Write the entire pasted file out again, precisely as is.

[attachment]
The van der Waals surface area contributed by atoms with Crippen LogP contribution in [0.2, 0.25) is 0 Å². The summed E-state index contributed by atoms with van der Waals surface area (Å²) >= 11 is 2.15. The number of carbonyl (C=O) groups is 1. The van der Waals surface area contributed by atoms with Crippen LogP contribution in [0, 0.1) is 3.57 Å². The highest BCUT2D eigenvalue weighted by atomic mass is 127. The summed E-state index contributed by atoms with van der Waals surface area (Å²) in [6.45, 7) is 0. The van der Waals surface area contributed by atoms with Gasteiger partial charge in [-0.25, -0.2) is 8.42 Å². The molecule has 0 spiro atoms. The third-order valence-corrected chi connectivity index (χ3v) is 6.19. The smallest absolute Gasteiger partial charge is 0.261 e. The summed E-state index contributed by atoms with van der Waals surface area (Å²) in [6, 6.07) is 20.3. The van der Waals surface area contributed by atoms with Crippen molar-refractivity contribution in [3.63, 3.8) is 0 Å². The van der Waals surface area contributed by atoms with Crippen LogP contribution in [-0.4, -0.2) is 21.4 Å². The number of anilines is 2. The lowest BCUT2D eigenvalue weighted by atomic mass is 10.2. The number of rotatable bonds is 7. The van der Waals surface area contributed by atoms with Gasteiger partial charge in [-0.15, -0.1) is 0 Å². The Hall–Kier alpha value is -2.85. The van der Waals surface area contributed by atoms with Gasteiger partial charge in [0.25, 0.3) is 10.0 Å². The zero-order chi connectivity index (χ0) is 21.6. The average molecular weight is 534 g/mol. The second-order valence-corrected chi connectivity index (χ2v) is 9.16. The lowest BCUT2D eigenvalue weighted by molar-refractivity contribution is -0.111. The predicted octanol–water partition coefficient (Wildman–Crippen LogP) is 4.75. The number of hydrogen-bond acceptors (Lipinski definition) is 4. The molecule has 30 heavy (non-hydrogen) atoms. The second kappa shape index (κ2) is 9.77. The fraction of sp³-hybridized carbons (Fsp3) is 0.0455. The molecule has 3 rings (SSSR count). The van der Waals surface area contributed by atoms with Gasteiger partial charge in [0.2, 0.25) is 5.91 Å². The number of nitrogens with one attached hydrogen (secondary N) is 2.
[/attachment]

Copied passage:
The van der Waals surface area contributed by atoms with Crippen LogP contribution in [0.2, 0.25) is 0 Å². The summed E-state index contributed by atoms with van der Waals surface area (Å²) >= 11 is 2.15. The number of carbonyl (C=O) groups is 1. The van der Waals surface area contributed by atoms with Crippen LogP contribution in [0, 0.1) is 3.57 Å². The highest BCUT2D eigenvalue weighted by atomic mass is 127. The summed E-state index contributed by atoms with van der Waals surface area (Å²) in [6.45, 7) is 0. The van der Waals surface area contributed by atoms with Gasteiger partial charge in [-0.25, -0.2) is 8.42 Å². The molecule has 0 spiro atoms. The third-order valence-corrected chi connectivity index (χ3v) is 6.19. The smallest absolute Gasteiger partial charge is 0.261 e. The summed E-state index contributed by atoms with van der Waals surface area (Å²) in [6, 6.07) is 20.3. The van der Waals surface area contributed by atoms with Crippen molar-refractivity contribution in [3.63, 3.8) is 0 Å². The van der Waals surface area contributed by atoms with Crippen LogP contribution in [-0.4, -0.2) is 21.4 Å². The number of anilines is 2. The lowest BCUT2D eigenvalue weighted by atomic mass is 10.2. The number of rotatable bonds is 7. The van der Waals surface area contributed by atoms with Gasteiger partial charge in [-0.15, -0.1) is 0 Å². The Hall–Kier alpha value is -2.85. The van der Waals surface area contributed by atoms with Gasteiger partial charge in [0.25, 0.3) is 10.0 Å². The zero-order chi connectivity index (χ0) is 21.6. The average molecular weight is 534 g/mol. The second-order valence-corrected chi connectivity index (χ2v) is 9.16. The lowest BCUT2D eigenvalue weighted by molar-refractivity contribution is -0.111. The predicted octanol–water partition coefficient (Wildman–Crippen LogP) is 4.75. The number of hydrogen-bond acceptors (Lipinski definition) is 4. The molecule has 30 heavy (non-hydrogen) atoms. The second kappa shape index (κ2) is 9.77. The fraction of sp³-hybridized carbons (Fsp3) is 0.0455. The molecule has 3 rings (SSSR count). The van der Waals surface area contributed by atoms with Gasteiger partial charge in [0.2, 0.25) is 5.91 Å². The number of nitrogens with one attached hydrogen (secondary N) is 2.